March 7, July 7, November 6
Chapter 30: How Boys Are to Be Corrected
Every age and degree of understanding
should have its proper measure of discipline.
With regard to boys and adolescents, therefore,
or those who cannot understand the seriousness
of the penalty of excommunication,
whenever such as these are delinquent
let them be subjected to severe fasts
or brought to terms by harsh beatings,
that they may be cured.
May I be forgiven for repeating myself? I don’t like this chapter and it is my least favorite portion of the RB. Of course, I read it through the lens of my own present day and not through the lens of the sixth century. When Benedict wrote this, our modern concept of “abuse” did not exist and it is so very important to remember that in his day torture is what would have been considered abusive. The difference is intention.
St. Benedict intends for the boys entrusted to monastery to grow up into Godly men and perhaps even into monastics.
Different ages, different abilities to understand have different ways to be disciplined. There is no “one size fits all” thinking in the Rule. Discipline, as is everything else, must be appropriate to the age group and intellectual capacity of the one to be disciplined.
In this chapter, Father Benedict is concerned with “boys and adolescents or those who cannot understand the seriousness of the penalty of excommunication.” This category includes children, teenagers, and adults who fail to learn to correct their behavior after excommunication. In the UK this would be the equivalent of being “sent to Coventry.” In the USA, the Amish have a practice of shunning. A person goes about the daily routine, but no one talks to that person. That is what Benedict means by excommunication.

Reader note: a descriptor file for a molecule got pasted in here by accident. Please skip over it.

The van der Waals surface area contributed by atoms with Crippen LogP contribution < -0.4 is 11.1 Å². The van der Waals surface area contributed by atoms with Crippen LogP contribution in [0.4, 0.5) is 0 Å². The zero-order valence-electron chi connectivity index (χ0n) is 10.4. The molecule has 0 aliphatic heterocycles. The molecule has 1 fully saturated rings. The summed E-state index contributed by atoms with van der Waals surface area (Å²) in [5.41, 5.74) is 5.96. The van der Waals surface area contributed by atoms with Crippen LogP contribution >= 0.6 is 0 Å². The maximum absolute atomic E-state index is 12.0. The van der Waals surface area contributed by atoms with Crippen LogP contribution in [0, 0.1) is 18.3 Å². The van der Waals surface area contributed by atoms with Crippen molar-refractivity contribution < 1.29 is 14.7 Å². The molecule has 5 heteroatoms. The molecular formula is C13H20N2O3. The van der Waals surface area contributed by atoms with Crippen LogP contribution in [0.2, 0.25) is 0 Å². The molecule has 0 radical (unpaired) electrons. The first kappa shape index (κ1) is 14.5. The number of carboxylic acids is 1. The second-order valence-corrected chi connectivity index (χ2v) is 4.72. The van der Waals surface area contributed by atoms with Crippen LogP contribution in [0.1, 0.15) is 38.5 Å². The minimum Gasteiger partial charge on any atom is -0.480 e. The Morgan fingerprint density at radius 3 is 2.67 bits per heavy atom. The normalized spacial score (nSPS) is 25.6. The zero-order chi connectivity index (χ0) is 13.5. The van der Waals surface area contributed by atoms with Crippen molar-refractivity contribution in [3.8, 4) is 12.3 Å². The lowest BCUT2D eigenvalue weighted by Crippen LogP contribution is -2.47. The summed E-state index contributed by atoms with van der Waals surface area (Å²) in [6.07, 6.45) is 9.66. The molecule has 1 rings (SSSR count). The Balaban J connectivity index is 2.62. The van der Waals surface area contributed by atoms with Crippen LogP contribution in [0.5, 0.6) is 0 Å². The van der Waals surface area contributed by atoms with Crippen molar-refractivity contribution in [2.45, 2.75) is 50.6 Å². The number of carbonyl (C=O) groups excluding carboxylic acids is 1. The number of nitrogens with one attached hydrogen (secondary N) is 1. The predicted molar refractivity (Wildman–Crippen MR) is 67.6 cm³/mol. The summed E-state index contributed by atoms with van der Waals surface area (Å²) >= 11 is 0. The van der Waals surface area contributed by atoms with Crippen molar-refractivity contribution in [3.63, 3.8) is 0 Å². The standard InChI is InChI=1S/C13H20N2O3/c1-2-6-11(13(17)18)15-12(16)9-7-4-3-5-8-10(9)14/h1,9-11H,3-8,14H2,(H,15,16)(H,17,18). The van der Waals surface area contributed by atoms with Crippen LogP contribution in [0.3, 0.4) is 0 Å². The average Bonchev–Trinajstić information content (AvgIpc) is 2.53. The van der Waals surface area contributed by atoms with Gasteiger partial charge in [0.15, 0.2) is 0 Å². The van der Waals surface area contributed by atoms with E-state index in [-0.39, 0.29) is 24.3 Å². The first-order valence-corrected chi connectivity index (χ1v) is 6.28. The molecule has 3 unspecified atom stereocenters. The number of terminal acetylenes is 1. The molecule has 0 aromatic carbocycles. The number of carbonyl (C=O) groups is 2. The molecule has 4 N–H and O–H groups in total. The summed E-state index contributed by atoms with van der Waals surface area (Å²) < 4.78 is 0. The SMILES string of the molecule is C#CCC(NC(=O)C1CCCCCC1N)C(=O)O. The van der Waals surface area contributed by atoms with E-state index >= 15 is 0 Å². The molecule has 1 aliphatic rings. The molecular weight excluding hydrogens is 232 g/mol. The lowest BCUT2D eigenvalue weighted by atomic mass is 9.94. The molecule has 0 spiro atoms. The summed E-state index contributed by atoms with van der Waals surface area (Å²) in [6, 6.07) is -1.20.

It is only when that fails and the person proves to be a repeat offender that Benedict recommends stronger measures such as severe fasts and harsh beatings. One can only presume that he saw the necessity as a result of his own personal experience.
As I am not a member of a monastic community, I have no idea how they implement this chapter, if they do. But for those of us who live out here in the world, what is this chapter telling us?
Although Benedict doesn’t specify this, we can glean from the chapter on the role of the monastic superior that this person is to be in prayer all the time about and for the people that have been entrusted to the monastic superior’s care. So before any of us dare to think we must discipline another, we must pray about it.
This also gives us a breather so that the punishment can suit the crime. In the heat of anger or disappointment with another, it is All Too Easy to fly off the handle and overreact. Remember, discipline is supposed to be appropriate for the age and intellectual understanding of the one to be punished.
Never having been a parent, I would not presume to tell parents how to raise their kids, but I have often been in social settings where the behavior of another is inappropriate. I have also been in situations where some officious person takes it upon his or herself to correct the behavior of the inappropriate one and that usually never goes well.
Perhaps were I a parent, a teacher, a priest, a pastor, I’d have something to say about how to discipline but as I am not, I end here because I am not going to try to reflect on something I know nothing about. Better for those of you with experience in thsi matter to teach me, I think. What say you?